Following another heartbreaking loss on Saturday, ending another season mired in the purgatory of mediocrity, the Charlie Weis reign under (over?) the Golden Dome came to a fitting conclusion. In an era filled with vast potential, inadequate results, and crushing disappointments, the 45-38 loss to Standford in the final minutes of the game followed the script that has become his signature.
Notre Dame athletic director Jack Swarbrick's announcement of Weis' dismissal on Monday was neither surprising nor greatly celebrated. It was clear Charlie had to go, but the final acceptance that the coach who descended upon the campus in South Bend from the absolute summit of the NFL mountain, took the team to two BCS games in his first two seasons as head coach, and stockpiled a cache of talent not seen since the Holtz era, would leave the school finding such little success, was hard to swallow.
When it was the Jarious Jackson teams under Bob Davie or the Carlyle Holiday teams under Tyrone Willingham, the losing was at the very least understandable. But with Jimmy Clausen and his two nuclear wide receivers operating under the offensive guru behind the creations of Tom Brady and the offense of the multiple-Super Bowl winning New England Patriots, the fates were supposed to change. The team was destined to again operate on another level relative to the cretins of the NCAA. But after five years, the constant failure could simply be tolerated no longer.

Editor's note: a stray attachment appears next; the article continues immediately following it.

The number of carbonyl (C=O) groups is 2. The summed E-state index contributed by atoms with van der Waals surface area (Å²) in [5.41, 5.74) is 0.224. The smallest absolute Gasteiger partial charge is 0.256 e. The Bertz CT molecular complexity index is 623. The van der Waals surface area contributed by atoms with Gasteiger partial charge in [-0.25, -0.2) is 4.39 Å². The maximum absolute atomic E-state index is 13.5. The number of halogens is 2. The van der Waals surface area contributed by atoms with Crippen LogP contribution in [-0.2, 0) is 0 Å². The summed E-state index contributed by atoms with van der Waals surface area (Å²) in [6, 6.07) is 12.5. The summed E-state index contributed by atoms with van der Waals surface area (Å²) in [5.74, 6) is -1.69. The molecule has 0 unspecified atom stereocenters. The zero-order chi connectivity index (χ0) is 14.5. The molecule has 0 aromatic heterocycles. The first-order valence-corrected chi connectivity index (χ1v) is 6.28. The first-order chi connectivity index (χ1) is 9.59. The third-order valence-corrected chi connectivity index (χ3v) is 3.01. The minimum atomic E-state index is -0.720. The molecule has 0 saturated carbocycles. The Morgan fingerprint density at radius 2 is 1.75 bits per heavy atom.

The path that led to Weis' downfall has been well documented. Since Holtz, the Irish have been through three coaches that failed miserably. But Charlie Weis departs South Bend leaving the team in a much different condition than his predecessors. While Bob Davie did leave Tyrone Willingam some talent — specifically at the running back position (Julius Jones, Ryan Grant) — the defense was thin and the lack of a viable quarterback would plague Willingham until the freshman Brady Quinn replaced Holiday in 2003, Ty's second to last season.
Willingham got by with Davie's players for one season (10-3 in 2002) but the success was short-lived. By the time Willingham was fired after a 6-5 record in 2004, the proverbial cupboards were nearly rendered barren by ineptitude in recruiting. After a top five class in his first full year on the trail, Willingam's 2004 class was ranked 30th in the nation.
Weis, on the other hand, recruited successfully every season, consistently posting top 10 classes, luring blue-chip athletes like Clausen and Manti Te'o to the frosty midwest despite the lack of sorority girls in bikinis blanketing sun-drenched beaches and an ample amount of credited classes that require minimal amounts of intellect and attendance. Therefore, unlike Tyrone Willingham and Bob Davie, the Irish will have a solid foundation of depth and talent to sell to a perspective replacement.
The Notre Dame Fighting Irish find themselves at the crux of the single most important moment in the history of their program. The college football landscape, the mindset and the values of the college student, and the culture of the game itself has changed drastically since the days when the Irish racked up most of those 11 national championships.
Many have already written them off to irrelevance while some diehards cling to the hope that the 12th is just a single defining move away. Whomever is correct, the future status of the program will unquestioningly be defined by the man that Swarbrick hires. The right move could very realistically and rapidly return the Irish to national prominence. But one more error and those who feel that Notre Dame's reign as a perennial powerhouse ended a long time ago will once and for all be vindicated.